It’s he-said, she-said, of course but Newt’s marital history makes this all the more believable.
Of late, a lot of my conservative friends have been telling me that this sort of marital infidelity doesn’t matter. That it’s between a husband and a wife. There’s some truth in that, though I think loyalty and honesty are important considerations in any candidate. I feel that the sort of person who would betray their spouse is the sort of person who wouldn’t hesitate to betray other things. Like campaign promises.
If two consenting adults agree to have an open marriage I’m not one to judge. I don’t think it would be a good decision, it wouldn’t be something I’d want for myself, but if it’s a decision they make then c’est la vie.
Does this matter? Should voters care about this? I don’t think there’s any one valid way to evaluate a candidate. We all have different priorities. But this added to other things we know about Gingrich paints a very unflattering picture.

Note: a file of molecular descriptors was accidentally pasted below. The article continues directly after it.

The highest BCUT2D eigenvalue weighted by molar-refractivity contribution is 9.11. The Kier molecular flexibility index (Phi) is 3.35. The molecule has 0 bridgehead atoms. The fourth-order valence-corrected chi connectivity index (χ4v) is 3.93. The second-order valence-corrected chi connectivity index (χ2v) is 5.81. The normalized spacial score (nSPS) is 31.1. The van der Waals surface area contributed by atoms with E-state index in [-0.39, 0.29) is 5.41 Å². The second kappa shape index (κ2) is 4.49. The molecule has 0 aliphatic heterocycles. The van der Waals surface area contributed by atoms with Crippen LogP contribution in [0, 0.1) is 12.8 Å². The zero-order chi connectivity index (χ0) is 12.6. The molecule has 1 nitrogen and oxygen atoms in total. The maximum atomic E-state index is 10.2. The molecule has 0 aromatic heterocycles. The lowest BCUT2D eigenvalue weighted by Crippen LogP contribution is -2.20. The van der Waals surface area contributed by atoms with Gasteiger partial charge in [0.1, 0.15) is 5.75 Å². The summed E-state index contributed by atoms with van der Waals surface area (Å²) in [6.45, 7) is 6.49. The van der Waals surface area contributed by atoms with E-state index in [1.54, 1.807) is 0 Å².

Gingrich wasn’t a candidate I’d support before this, but if I were one of his supporters I think this would have me dropping that support.
Update: Ed Morrissey questions the timing:
It is, however, supremely unfair of Marianne to dump this on the race now — not to Newt, but to voters who sincerely backed Gingrich. If Newt so lacked the “moral character” for the Presidency, why did it take Marianne eight months to tell us? Her relative silence in 2011 gave voters the impression that she had nothing to add to the debate over who should represent the GOP in the presidential race.
Of course this was timed to have maximum impact on Gingrich’s campaign, but it doesn’t change the veracity of the comments.